Our well is 300′ deep, but the static water level is 65′, so it’s considered a deep well. What can we do without breaking the bank?
Our solution was that we finally saved up enough money to buy a Simple Pump hand pump for our well. It actually wasn’t quite as expensive as we initially thought it would be. Definitely worth the investment. You can read a little more about our setup here.
But if you’re interested in putting in your own DIY deep well water pump – or perhaps a shallow well pump – you might be curious about how much this will set you back. In this post, I’ll take a deep dive into the ins and outs of hand pump well installation so that you have the answers it took me so long to find for myself!
How Much Does a Deep Well Water Pump Cost?
Installing a deep well water pump can be a significant investment, with prices ranging from several hundred dollars to thousands of dollars depending on the size of the system and the type of sewage system being installed.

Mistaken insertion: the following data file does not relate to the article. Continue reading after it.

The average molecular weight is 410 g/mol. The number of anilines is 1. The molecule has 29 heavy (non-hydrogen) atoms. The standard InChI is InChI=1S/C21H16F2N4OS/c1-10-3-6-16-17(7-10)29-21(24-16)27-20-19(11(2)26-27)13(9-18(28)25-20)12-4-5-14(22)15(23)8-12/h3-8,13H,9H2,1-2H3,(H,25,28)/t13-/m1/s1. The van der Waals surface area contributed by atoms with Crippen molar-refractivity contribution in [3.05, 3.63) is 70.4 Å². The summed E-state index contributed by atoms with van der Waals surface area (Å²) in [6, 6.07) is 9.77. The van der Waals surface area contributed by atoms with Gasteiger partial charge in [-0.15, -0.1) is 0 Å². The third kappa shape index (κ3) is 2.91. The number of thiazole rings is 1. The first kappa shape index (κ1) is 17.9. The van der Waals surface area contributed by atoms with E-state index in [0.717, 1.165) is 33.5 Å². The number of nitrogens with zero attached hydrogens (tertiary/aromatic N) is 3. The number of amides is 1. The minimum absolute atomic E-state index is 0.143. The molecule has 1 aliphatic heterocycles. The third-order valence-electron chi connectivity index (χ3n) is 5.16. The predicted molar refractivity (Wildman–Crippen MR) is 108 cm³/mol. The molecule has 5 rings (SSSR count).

If you’re interested specifically in a hand pump well, you’ll pay anywhere between $50 and $2000 depending on a variety of factors. These include where you live, the location of the well, the depth of the private well, how difficult the terrain is to drill in, the kind of hand pump, and the cost of professional installation.
The good news is that a hand pump can be added to most wells – but many installers, as I mentioned, are hesitant to do so.
Fortunately, there are some tutorials online you can follow to figure out how to do this for yourself. Most wells can be equipped with a hand pump that is usable for both non potable and potable water.